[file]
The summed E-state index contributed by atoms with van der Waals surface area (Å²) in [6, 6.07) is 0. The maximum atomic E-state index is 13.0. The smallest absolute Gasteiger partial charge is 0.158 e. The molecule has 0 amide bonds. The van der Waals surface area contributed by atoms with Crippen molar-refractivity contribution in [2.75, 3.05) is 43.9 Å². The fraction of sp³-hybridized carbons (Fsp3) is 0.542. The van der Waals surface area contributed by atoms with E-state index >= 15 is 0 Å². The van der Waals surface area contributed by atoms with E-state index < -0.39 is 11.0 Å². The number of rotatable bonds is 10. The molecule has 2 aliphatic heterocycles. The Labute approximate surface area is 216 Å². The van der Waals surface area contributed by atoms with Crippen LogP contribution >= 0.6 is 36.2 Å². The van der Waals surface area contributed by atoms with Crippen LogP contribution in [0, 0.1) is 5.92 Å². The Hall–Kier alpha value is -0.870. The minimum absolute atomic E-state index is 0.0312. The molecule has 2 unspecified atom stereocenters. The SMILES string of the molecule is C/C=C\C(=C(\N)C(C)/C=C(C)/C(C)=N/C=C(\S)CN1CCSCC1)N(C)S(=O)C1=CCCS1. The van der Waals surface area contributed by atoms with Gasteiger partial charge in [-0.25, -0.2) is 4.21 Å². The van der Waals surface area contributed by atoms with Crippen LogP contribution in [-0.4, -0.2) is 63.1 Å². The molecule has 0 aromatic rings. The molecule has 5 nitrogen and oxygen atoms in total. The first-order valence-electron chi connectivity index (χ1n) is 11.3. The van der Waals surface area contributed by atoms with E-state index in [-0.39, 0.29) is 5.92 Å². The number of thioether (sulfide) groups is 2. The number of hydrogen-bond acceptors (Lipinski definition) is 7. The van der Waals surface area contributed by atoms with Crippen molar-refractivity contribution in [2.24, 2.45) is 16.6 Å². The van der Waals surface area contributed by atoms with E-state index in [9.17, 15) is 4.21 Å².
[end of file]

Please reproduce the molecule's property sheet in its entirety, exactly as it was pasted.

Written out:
The summed E-state index contributed by atoms with van der Waals surface area (Å²) in [6, 6.07) is 0. The maximum atomic E-state index is 13.0. The smallest absolute Gasteiger partial charge is 0.158 e. The molecule has 0 amide bonds. The van der Waals surface area contributed by atoms with Crippen molar-refractivity contribution in [2.75, 3.05) is 43.9 Å². The fraction of sp³-hybridized carbons (Fsp3) is 0.542. The van der Waals surface area contributed by atoms with E-state index >= 15 is 0 Å². The van der Waals surface area contributed by atoms with E-state index < -0.39 is 11.0 Å². The number of rotatable bonds is 10. The molecule has 2 aliphatic heterocycles. The Labute approximate surface area is 216 Å². The van der Waals surface area contributed by atoms with Crippen LogP contribution >= 0.6 is 36.2 Å². The van der Waals surface area contributed by atoms with Crippen LogP contribution in [0, 0.1) is 5.92 Å². The Hall–Kier alpha value is -0.870. The minimum absolute atomic E-state index is 0.0312. The molecule has 2 unspecified atom stereocenters. The SMILES string of the molecule is C/C=C\C(=C(\N)C(C)/C=C(C)/C(C)=N/C=C(\S)CN1CCSCC1)N(C)S(=O)C1=CCCS1. The van der Waals surface area contributed by atoms with Gasteiger partial charge in [-0.25, -0.2) is 4.21 Å². The van der Waals surface area contributed by atoms with Crippen LogP contribution in [-0.4, -0.2) is 63.1 Å². The molecule has 0 aromatic rings. The molecule has 5 nitrogen and oxygen atoms in total. The first-order valence-electron chi connectivity index (χ1n) is 11.3. The van der Waals surface area contributed by atoms with E-state index in [-0.39, 0.29) is 5.92 Å². The number of thioether (sulfide) groups is 2. The number of hydrogen-bond acceptors (Lipinski definition) is 7. The van der Waals surface area contributed by atoms with Crippen molar-refractivity contribution in [2.24, 2.45) is 16.6 Å². The van der Waals surface area contributed by atoms with E-state index in [9.17, 15) is 4.21 Å².